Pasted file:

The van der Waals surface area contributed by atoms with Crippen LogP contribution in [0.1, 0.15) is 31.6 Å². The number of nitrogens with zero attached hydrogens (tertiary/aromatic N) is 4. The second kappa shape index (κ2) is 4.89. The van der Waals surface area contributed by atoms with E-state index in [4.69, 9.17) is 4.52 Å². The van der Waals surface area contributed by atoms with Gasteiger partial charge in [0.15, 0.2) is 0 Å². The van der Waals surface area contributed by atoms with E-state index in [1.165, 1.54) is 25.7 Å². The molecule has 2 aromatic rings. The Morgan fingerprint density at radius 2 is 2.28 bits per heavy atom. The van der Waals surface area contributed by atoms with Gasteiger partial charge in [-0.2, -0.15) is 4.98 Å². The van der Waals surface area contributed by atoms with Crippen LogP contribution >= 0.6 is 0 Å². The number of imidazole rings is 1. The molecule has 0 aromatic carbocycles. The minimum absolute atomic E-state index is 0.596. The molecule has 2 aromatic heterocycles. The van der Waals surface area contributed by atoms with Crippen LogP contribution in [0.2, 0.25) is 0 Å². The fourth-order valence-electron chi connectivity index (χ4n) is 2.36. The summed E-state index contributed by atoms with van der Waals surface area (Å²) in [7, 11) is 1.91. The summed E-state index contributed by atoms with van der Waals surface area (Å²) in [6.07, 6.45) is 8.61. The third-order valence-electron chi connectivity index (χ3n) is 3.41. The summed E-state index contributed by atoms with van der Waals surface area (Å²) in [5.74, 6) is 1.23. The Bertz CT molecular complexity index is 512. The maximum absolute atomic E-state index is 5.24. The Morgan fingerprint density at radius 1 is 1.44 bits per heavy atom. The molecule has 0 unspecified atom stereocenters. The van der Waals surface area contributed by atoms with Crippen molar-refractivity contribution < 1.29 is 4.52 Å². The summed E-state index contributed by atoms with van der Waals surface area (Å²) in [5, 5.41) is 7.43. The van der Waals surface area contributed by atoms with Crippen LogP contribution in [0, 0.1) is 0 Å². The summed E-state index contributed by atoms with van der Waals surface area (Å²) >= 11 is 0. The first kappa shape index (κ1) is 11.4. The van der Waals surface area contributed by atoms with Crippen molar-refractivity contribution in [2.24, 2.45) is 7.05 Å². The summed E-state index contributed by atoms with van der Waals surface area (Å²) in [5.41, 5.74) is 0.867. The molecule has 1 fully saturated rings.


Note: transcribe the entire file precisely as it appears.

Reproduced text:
The van der Waals surface area contributed by atoms with Crippen LogP contribution in [0.1, 0.15) is 31.6 Å². The number of nitrogens with zero attached hydrogens (tertiary/aromatic N) is 4. The second kappa shape index (κ2) is 4.89. The van der Waals surface area contributed by atoms with E-state index in [4.69, 9.17) is 4.52 Å². The van der Waals surface area contributed by atoms with Gasteiger partial charge in [0.15, 0.2) is 0 Å². The van der Waals surface area contributed by atoms with E-state index in [1.165, 1.54) is 25.7 Å². The molecule has 2 aromatic rings. The Morgan fingerprint density at radius 2 is 2.28 bits per heavy atom. The van der Waals surface area contributed by atoms with Gasteiger partial charge in [-0.2, -0.15) is 4.98 Å². The van der Waals surface area contributed by atoms with Crippen LogP contribution >= 0.6 is 0 Å². The number of imidazole rings is 1. The molecule has 0 aromatic carbocycles. The minimum absolute atomic E-state index is 0.596. The molecule has 2 aromatic heterocycles. The van der Waals surface area contributed by atoms with Crippen LogP contribution in [0.2, 0.25) is 0 Å². The fourth-order valence-electron chi connectivity index (χ4n) is 2.36. The summed E-state index contributed by atoms with van der Waals surface area (Å²) in [7, 11) is 1.91. The summed E-state index contributed by atoms with van der Waals surface area (Å²) in [6.07, 6.45) is 8.61. The third-order valence-electron chi connectivity index (χ3n) is 3.41. The summed E-state index contributed by atoms with van der Waals surface area (Å²) in [5.74, 6) is 1.23. The Bertz CT molecular complexity index is 512. The maximum absolute atomic E-state index is 5.24. The Morgan fingerprint density at radius 1 is 1.44 bits per heavy atom. The molecule has 0 unspecified atom stereocenters. The van der Waals surface area contributed by atoms with Crippen molar-refractivity contribution < 1.29 is 4.52 Å². The summed E-state index contributed by atoms with van der Waals surface area (Å²) in [5, 5.41) is 7.43. The van der Waals surface area contributed by atoms with Crippen LogP contribution in [0, 0.1) is 0 Å². The summed E-state index contributed by atoms with van der Waals surface area (Å²) >= 11 is 0. The first kappa shape index (κ1) is 11.4. The van der Waals surface area contributed by atoms with Crippen molar-refractivity contribution in [2.24, 2.45) is 7.05 Å². The summed E-state index contributed by atoms with van der Waals surface area (Å²) in [5.41, 5.74) is 0.867. The molecule has 1 fully saturated rings.